Online

Here are links to a few of the pieces I’ve published online.  (The drop-down menu has some of my print publications.)

My essays and stories tend to mix the personal with the political.

Thank you for checking them out.
Rebecca

 

Bandar Alnogaithan, Yale Law School graduate. One of the Saudi lawyers accused of terrorism. Credit: @SaudiLawyer.

Besbb Tagreeda: Because of a Tweet

A few days ago, a friend—I’ll call this person ‘Anonymous’—sent me an article about the recent conviction of three Saudi lawyers. The lawyers were accused of tweeting comments critical of the Ministry of Justice—and as far as I know, their exact comments and how they warranted imprisonment have only appeared in Altagreer.com, an Arabic language site based outside the Kingdom.

As Anonymous told me, “This is a country where criminals are treated better than human rights activists.”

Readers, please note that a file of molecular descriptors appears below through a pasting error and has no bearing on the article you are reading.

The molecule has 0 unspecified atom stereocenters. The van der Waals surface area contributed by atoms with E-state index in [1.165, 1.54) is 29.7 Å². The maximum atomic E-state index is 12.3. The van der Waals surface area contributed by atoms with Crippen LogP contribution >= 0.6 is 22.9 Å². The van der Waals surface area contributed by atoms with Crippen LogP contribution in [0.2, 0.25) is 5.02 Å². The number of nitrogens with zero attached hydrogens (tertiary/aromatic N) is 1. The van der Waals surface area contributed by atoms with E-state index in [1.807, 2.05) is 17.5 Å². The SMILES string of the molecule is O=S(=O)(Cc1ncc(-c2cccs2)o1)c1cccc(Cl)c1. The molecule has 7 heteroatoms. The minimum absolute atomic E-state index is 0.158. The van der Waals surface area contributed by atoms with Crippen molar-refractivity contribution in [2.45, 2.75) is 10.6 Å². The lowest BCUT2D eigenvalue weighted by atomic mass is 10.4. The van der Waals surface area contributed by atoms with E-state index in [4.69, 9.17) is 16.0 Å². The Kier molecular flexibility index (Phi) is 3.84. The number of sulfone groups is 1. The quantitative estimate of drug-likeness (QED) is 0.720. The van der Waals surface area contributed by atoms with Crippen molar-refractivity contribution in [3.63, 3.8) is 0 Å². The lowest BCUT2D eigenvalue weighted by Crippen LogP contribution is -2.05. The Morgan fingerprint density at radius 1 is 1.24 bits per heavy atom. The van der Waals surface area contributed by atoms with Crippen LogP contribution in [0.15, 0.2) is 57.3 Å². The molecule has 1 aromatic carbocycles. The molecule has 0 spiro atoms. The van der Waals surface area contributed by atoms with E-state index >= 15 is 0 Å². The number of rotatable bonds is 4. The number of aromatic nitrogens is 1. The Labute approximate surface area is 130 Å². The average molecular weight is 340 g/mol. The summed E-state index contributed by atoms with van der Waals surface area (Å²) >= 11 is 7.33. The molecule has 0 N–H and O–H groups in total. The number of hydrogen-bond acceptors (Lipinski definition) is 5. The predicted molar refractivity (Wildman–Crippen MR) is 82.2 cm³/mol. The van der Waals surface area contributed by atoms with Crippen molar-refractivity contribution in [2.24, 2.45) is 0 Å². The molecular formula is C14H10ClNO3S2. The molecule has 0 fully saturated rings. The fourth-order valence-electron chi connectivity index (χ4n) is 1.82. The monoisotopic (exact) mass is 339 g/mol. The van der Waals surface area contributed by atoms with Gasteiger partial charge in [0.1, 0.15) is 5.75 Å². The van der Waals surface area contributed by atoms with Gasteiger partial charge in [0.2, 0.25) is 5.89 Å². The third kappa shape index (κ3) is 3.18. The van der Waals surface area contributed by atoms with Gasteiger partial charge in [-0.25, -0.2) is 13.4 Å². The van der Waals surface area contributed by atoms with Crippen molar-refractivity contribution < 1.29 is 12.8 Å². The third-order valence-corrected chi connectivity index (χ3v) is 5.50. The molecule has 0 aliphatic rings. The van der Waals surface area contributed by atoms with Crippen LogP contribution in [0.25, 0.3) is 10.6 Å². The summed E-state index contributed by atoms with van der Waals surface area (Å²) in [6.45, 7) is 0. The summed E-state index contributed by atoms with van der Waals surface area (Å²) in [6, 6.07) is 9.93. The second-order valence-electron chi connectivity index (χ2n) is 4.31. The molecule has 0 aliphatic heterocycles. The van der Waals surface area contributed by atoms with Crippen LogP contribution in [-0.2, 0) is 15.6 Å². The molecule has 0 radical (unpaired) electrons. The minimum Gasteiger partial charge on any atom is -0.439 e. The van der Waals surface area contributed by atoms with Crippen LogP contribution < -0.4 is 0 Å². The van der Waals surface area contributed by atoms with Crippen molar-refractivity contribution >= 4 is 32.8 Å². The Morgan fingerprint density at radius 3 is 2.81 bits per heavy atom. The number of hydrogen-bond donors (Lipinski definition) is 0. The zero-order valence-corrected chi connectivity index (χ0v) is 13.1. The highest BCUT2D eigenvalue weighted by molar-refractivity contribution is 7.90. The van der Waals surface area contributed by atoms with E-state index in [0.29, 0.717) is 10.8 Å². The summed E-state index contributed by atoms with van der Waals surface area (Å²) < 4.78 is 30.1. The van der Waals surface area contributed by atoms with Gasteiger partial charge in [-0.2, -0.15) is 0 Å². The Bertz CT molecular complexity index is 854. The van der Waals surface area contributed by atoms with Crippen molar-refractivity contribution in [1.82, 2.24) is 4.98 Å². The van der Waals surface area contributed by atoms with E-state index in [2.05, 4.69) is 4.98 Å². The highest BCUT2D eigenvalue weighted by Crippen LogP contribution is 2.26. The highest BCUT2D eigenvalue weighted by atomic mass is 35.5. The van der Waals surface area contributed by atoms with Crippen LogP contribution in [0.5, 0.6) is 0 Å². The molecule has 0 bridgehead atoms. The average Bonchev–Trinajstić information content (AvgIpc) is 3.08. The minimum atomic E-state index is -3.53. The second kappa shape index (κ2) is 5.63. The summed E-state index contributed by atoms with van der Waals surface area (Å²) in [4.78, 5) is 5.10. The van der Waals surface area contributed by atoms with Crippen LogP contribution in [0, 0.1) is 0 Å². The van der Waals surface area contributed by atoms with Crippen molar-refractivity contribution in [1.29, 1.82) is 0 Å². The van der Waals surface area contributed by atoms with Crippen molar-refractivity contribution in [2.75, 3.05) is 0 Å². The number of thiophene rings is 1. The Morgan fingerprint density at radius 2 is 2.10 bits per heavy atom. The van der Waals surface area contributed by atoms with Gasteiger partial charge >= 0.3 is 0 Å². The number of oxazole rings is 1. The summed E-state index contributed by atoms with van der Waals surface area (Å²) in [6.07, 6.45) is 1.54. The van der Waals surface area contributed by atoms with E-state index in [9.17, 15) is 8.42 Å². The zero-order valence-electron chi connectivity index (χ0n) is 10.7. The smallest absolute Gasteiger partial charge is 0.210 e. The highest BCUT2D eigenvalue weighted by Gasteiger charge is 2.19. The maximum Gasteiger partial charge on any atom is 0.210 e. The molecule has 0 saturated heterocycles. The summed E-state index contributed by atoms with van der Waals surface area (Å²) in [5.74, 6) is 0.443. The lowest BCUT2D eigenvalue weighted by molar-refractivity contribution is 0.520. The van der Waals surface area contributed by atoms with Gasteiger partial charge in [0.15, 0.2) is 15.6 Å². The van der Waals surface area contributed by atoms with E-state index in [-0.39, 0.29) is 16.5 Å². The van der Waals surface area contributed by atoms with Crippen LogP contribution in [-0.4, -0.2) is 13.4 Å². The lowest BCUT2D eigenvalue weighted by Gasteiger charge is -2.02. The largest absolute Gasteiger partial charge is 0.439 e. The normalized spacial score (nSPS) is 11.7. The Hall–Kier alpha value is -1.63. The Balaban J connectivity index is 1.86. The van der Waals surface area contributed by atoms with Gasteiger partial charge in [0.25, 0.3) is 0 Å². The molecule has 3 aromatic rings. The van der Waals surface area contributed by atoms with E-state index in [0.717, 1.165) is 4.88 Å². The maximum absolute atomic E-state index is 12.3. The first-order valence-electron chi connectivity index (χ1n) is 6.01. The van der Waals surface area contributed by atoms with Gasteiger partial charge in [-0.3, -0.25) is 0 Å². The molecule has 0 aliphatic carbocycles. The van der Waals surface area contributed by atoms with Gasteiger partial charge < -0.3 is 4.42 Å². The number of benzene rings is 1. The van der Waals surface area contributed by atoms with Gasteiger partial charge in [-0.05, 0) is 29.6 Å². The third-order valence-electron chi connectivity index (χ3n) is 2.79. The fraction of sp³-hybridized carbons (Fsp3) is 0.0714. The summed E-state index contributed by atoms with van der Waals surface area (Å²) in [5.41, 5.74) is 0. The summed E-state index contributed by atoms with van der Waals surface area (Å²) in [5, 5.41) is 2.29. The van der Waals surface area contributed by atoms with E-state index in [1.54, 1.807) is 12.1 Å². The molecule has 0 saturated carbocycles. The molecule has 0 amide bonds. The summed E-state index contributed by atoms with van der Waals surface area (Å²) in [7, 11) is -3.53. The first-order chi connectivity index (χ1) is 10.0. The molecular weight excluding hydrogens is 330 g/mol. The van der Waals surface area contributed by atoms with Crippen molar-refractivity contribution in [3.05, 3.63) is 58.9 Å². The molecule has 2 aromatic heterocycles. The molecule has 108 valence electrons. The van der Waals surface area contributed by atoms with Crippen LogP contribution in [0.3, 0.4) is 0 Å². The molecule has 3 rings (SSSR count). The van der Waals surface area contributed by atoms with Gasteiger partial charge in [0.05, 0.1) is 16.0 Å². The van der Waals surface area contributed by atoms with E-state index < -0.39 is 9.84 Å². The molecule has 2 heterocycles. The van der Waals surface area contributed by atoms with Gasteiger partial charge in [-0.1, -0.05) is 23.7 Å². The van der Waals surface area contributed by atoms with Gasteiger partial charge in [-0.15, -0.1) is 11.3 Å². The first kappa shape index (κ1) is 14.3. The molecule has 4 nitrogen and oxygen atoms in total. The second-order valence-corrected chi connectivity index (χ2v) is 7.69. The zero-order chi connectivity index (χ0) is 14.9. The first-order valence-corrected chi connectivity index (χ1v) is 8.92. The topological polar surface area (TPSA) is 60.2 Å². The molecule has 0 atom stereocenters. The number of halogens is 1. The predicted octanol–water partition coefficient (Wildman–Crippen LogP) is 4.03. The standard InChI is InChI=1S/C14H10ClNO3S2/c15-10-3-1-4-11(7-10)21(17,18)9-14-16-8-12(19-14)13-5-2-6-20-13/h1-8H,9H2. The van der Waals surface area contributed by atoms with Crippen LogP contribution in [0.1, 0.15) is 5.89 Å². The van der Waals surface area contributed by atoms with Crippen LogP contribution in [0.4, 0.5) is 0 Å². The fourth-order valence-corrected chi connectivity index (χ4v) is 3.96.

For more, click here.

 

 

“Hey, Total! Your billions will not protect you!” reads a sign. Demonstrators have called for the cancellation of unfair gas and oil contracts.

Yemen’s Friday of Dignity: Post-Revolution Questions

It took seven months for Yemen’s repressive ruler, Ali Abdullah Saleh, to be forced from his palace. It took three years for the star performers in that action, some of whom didn’t live to watch his deposal, to reach this month’s Oscars.

To read more, click here.

 

 

Immigrant workers wait in line at the Saudi immigration offices in the Alisha area, west of Riyadh. Photo: Reuters.

Saudi Arabia’s Work Visa System

Under Saudi Arabia’s work visa system, people are kept in a state of permanent dependency on their sponsors. A worker can’t quit or change jobs, can’t invite a spouse or children to join her, or exit the country without her employer-sponsor’s permission.

For more, click here.